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FCC to Seek Ways to Protect Viewers in Fee Disputes

U.S. regulators will propose rules to protect television viewers from being blocked from channels during fee disputes such as the fight in October that blacked out Fox programming for 3 million cable viewers, an official said.

The Federal Communications Commission will begin early next year an inquiry into regulations, William Lake, chief of the agency’s media bureau, said today in a speech in Washington.

“A principal concern is to protect consumers when talks break down,” Lake said.

Cablevision Systems Corp. asked the FCC in October to intervene after News Corp.’s Fox pulled programming in the New York and Philadelphia markets after Cablevision refused to pay a fee for the programming. The two-week interruption ended Oct. 31 as the companies agreed to terms they didn’t disclose.

Throughout the industry, broadcasters are asking cable and satellite companies to pay for content that was previously free, igniting disputes. Pay-TV providers such as Cablevision have balked at the fees, arguing the channels are free over the public airwaves and on the Web.

Pay-TV operators typically pass the fees to consumers as higher rates, a practice the companies are finding is becoming harder because of a sluggish economy.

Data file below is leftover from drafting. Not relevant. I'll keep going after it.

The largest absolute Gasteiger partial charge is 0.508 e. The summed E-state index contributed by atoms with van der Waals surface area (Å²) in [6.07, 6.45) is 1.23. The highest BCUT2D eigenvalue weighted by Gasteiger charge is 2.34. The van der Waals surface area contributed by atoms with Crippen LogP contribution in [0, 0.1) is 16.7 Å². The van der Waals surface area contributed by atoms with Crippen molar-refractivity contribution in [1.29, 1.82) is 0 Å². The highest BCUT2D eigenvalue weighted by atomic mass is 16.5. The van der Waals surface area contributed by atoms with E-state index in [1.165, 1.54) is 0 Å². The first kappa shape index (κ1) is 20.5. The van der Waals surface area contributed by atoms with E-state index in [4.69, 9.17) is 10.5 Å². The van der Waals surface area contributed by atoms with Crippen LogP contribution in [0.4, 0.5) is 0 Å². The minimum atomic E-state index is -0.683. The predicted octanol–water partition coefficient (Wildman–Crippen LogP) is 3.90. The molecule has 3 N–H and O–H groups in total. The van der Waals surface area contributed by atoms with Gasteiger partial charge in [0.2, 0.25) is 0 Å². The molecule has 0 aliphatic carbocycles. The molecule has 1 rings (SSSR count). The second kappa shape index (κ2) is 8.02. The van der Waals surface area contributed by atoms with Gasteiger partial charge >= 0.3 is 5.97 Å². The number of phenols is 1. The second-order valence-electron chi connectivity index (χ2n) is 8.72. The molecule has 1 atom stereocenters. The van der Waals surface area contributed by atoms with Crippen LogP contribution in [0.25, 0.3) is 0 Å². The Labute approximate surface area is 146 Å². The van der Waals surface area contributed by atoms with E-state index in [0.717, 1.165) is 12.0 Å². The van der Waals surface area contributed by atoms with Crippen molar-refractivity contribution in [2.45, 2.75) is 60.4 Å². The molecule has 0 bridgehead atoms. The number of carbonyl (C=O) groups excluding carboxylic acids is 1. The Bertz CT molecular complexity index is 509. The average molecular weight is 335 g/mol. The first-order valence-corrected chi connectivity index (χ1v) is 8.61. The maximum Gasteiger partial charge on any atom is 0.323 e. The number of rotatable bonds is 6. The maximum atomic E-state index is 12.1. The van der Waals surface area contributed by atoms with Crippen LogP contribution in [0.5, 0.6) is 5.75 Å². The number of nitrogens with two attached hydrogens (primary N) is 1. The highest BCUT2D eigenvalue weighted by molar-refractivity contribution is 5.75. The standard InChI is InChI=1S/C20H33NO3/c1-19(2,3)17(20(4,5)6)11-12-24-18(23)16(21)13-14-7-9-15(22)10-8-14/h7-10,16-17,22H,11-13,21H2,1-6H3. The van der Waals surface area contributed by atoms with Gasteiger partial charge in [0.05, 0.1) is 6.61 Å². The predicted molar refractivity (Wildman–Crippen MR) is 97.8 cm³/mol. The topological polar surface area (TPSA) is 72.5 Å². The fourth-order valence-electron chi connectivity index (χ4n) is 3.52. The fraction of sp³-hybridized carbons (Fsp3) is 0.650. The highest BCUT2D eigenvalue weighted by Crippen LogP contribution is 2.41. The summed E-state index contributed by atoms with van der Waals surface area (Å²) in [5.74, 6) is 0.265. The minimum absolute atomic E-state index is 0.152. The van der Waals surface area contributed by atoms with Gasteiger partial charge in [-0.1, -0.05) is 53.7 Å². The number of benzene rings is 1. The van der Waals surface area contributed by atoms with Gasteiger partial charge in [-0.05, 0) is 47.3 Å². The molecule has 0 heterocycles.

Disputes over the charges have caused seven blackouts of cable and broadcast channels this year, the most in at least a decade, affecting about 19 million pay-TV subscribers, according to data compiled by Bloomberg.

Good-Faith Negotiations

Companies wouldn’t be able to pull signals before regulators check for good-faith negotiations under legislation that had been proposed by Senator John Kerry, a Massachusetts Democrat.

“There’s no need to introduce legislation at this time,” he said. The FCC is acting “to address the now all-too-frequent disruptions that consumers have experienced.”

FCC Chairman Julius Genachowski has concluded the agency has limited power to prevent program blackouts, Lake said. He said the agency “will take a broad look at what more we might do” with “our current authority.”

Time Warner Cable Inc., Cablevision and pay-TV providers Dish Network Corp., DirecTV and Verizon Communications Inc. want regulations that constrain broadcasters’ leverage, Rebecca Arbogast and David Kaut, Washington-based analysts for Stifel Nicolaus & Co., said in a Nov. 1 note.

“We expect broadcasters will mount fierce opposition to such regulation as unauthorized by the current statute and bad policy that interferes with market negotiations,” they said.

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